The eye-catching prosthetic they wear in the picture above is specially made and fits in the nose, easily removable when needed. It’s the cherry on top of a very specific vibe, and it’s certainly one of the most unique things I’ve ever seen.
They describe themselves as the “local bug lady,” and in the video, they put together a look inspired by a “successful 80s businesswoman.” This ensemble is what they wear to, as they say, “take myself out to a nice dinner.”
“One of the first words that I learned the meaning of in Berlin was ‘relevance.’ A lot of the reactions I get are just not relevant to my life; they’re just not relevant to who I am, to what I am, and to my story.”
This statement obviously implicates the negative or hateful reactions, which are sadly a part of every extreme person’s life. I wish that didn’t have to be the case, but it’s very common all over the world for people to have little minds. I do hope, though, that, through the exposure that Vogue is giving them (and that I’m giving them in a much smaller way), these fascinating creatives will gain more appreciation.
I’ll tell you one thing, if you like to watch movies, you have no business acting hateful to extreme beauty artists. They are all amateurs who practiced and practiced, and ultimately reached the skill-level of professional movie makeup artists.
Shapeshifting is possible! All it takes is hours and hours of art.
To put it at its most basic, it stimulates the brain.
The truth is, we already have all of that vastness right here on Earth, amidst the human race. It would be in our best interest all around to embrace the limitless ways that we express ourselves. It’s just like music. We have everything from Classical to Death Metal, and it’s because there’s a different kind of music inside each of us. We should all have the freedom to let our souls sing. At whatever frequency comes naturally.
At the very least, doesn’t this make you feel a bit more relaxed about your own self-imposed imperfections? Doesn’t it help to know that different people find different things pleasing to the eye? If there are individuals out there who are in love with the macabre, or fascinated by the symmetry of insects, or find beauty in the monstrous, then don’t you imagine there are people in this world who would think you’re stunning exactly as you are?
“I have a very strong vision of what I want and what I consider to be beautiful…” says Salvia.
And I believe we all do. We all know what pleases us. But how many of us have the guts to pursue those things? To take what we really want out of this life? To be truly, fully authentic?
For all their variety, these extreme people do share similar experiences. For one, they are all dedicated enough to make major aesthetic choices, like shaving their eyebrows off, and they are perfectly willing to wear uncomfortable or painful accessories. Every one of them said it was worth it to achieve the fantasy in their head.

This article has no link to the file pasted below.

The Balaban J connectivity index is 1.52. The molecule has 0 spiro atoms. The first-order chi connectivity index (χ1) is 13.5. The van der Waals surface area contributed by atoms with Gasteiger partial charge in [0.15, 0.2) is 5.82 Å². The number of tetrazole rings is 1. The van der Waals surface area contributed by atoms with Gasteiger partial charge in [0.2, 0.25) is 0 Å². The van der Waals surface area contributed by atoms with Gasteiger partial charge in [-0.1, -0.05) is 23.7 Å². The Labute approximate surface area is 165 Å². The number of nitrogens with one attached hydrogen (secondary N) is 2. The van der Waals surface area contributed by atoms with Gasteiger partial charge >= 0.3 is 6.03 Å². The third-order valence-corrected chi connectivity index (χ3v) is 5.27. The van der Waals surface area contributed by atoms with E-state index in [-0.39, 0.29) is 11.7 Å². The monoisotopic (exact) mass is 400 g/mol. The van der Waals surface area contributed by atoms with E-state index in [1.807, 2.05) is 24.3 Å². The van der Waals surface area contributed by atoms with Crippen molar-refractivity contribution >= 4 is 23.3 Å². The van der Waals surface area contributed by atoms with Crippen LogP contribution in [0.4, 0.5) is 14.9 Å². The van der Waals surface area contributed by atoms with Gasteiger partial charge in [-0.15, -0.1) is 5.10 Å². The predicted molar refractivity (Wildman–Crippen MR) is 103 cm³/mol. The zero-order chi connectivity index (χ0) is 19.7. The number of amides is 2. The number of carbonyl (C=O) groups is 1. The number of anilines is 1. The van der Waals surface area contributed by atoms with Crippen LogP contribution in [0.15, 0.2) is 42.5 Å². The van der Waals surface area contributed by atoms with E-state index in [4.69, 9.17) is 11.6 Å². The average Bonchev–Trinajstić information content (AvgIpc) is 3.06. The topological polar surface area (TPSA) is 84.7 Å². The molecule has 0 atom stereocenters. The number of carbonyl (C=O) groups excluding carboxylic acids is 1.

All of them were naturally drawn to their chosen aesthetic from a young age, which really isn’t a surprise. All people are more or less their own selves from the moment they’re born. I had my personal likes and dislikes when I was a kid, like anyone else. It just goes to show you that what comes naturally goes well beyond what we call “normal.”
Most of them faced bullying and other traumas as they were growing up, which they overcame. Not one of them bent to the petty will of others. They didn’t suppress themselves for the approval of their peers. They stubbornly live their lives as they wish. This is something I greatly admire, but I do find it sad that they have to endure the abuse and harassment that they consistently get.
Stupid people shouldn’t be a hazard, but they are, in fact, the worst hazard in the world.
And as I’ve said in the past, bullies and bigots are not welcome on my page. If you have been filled with hate and disgust by this post, exit my site immediately, and don’t ever click on my link again.
“People in general need to be exposed to this type of thing,” says Jazmin Bean, and I agree.
Speaking for myself, the older I’ve gotten, the more bored I’ve become with people who try to all look basically the same, who all just repeat the same ideas and sentiments over and over. One thing I noticed about these extreme artists is that none of them live in America, and that doesn’t surprise me. This is not an especially tolerant country. Where I live, you can get harassed for having a nose piercing–I’d be legitimately scared for the safety of someone who showed up to the grocery store looking like an alien.
But that being said, the more people are exposed to differences, the more normalized those differences gradually become. Imagine a world free of bigotry. Imagine how much more we would get to see. If we would only let people feel safe, we would never be bored again.
“I think in order to live life in a way that’s as fulfilling as possible, it’s important to address your fears and…push yourself as far as possible, and never really stop.” –Salvia
Have a beautiful week.